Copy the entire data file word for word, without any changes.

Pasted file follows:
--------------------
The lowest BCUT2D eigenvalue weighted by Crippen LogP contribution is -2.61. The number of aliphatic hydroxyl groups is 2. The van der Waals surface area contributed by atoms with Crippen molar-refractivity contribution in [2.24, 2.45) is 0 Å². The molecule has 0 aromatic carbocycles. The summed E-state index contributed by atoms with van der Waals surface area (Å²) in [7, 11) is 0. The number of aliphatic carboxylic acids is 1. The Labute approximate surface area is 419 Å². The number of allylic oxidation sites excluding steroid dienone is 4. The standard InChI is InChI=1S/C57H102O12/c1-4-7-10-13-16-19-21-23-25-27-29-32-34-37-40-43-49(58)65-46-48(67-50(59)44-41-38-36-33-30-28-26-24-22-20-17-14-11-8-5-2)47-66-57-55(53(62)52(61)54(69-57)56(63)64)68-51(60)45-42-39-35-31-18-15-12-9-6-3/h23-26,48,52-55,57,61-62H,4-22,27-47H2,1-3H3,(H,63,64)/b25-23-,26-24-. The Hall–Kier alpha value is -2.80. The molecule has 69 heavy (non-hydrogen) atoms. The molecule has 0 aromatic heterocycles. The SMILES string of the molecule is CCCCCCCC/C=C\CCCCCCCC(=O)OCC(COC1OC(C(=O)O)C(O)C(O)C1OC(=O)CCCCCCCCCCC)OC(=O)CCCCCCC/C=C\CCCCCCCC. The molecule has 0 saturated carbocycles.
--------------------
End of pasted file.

The lowest BCUT2D eigenvalue weighted by Crippen LogP contribution is -2.61. The number of aliphatic hydroxyl groups is 2. The van der Waals surface area contributed by atoms with Crippen molar-refractivity contribution in [2.24, 2.45) is 0 Å². The molecule has 0 aromatic carbocycles. The summed E-state index contributed by atoms with van der Waals surface area (Å²) in [7, 11) is 0. The number of aliphatic carboxylic acids is 1. The Labute approximate surface area is 419 Å². The number of allylic oxidation sites excluding steroid dienone is 4. The standard InChI is InChI=1S/C57H102O12/c1-4-7-10-13-16-19-21-23-25-27-29-32-34-37-40-43-49(58)65-46-48(67-50(59)44-41-38-36-33-30-28-26-24-22-20-17-14-11-8-5-2)47-66-57-55(53(62)52(61)54(69-57)56(63)64)68-51(60)45-42-39-35-31-18-15-12-9-6-3/h23-26,48,52-55,57,61-62H,4-22,27-47H2,1-3H3,(H,63,64)/b25-23-,26-24-. The Hall–Kier alpha value is -2.80. The molecule has 69 heavy (non-hydrogen) atoms. The molecule has 0 aromatic heterocycles. The SMILES string of the molecule is CCCCCCCC/C=C\CCCCCCCC(=O)OCC(COC1OC(C(=O)O)C(O)C(O)C1OC(=O)CCCCCCCCCCC)OC(=O)CCCCCCC/C=C\CCCCCCCC. The molecule has 0 saturated carbocycles.